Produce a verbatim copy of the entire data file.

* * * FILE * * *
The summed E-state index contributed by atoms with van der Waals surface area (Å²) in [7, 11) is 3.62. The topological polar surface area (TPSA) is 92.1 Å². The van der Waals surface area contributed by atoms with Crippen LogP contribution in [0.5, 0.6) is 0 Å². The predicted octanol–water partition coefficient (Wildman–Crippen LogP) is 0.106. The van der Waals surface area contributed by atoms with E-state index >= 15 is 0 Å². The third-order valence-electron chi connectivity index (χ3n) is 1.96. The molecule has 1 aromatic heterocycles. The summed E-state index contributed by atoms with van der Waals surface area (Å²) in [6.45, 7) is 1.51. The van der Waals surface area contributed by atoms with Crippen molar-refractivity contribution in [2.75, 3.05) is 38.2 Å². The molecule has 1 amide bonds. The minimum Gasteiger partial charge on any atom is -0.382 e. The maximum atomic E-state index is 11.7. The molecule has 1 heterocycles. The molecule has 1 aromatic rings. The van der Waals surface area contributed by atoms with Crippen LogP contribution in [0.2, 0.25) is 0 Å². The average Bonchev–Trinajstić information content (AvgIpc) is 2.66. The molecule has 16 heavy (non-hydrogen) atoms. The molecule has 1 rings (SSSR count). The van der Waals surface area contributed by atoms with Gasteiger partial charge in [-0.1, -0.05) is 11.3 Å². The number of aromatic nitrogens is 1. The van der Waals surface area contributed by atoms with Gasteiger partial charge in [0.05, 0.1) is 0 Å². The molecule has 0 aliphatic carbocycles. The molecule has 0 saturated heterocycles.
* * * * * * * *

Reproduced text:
The summed E-state index contributed by atoms with van der Waals surface area (Å²) in [7, 11) is 3.62. The topological polar surface area (TPSA) is 92.1 Å². The van der Waals surface area contributed by atoms with Crippen LogP contribution in [0.5, 0.6) is 0 Å². The predicted octanol–water partition coefficient (Wildman–Crippen LogP) is 0.106. The van der Waals surface area contributed by atoms with E-state index >= 15 is 0 Å². The third-order valence-electron chi connectivity index (χ3n) is 1.96. The molecule has 1 aromatic heterocycles. The summed E-state index contributed by atoms with van der Waals surface area (Å²) in [6.45, 7) is 1.51. The van der Waals surface area contributed by atoms with Crippen molar-refractivity contribution in [2.75, 3.05) is 38.2 Å². The molecule has 1 amide bonds. The minimum Gasteiger partial charge on any atom is -0.382 e. The maximum atomic E-state index is 11.7. The molecule has 1 heterocycles. The molecule has 1 aromatic rings. The van der Waals surface area contributed by atoms with Crippen LogP contribution in [0.2, 0.25) is 0 Å². The average Bonchev–Trinajstić information content (AvgIpc) is 2.66. The molecule has 16 heavy (non-hydrogen) atoms. The molecule has 1 rings (SSSR count). The van der Waals surface area contributed by atoms with Gasteiger partial charge in [-0.1, -0.05) is 11.3 Å². The number of aromatic nitrogens is 1. The van der Waals surface area contributed by atoms with Gasteiger partial charge in [0.05, 0.1) is 0 Å². The molecule has 0 aliphatic carbocycles. The molecule has 0 saturated heterocycles.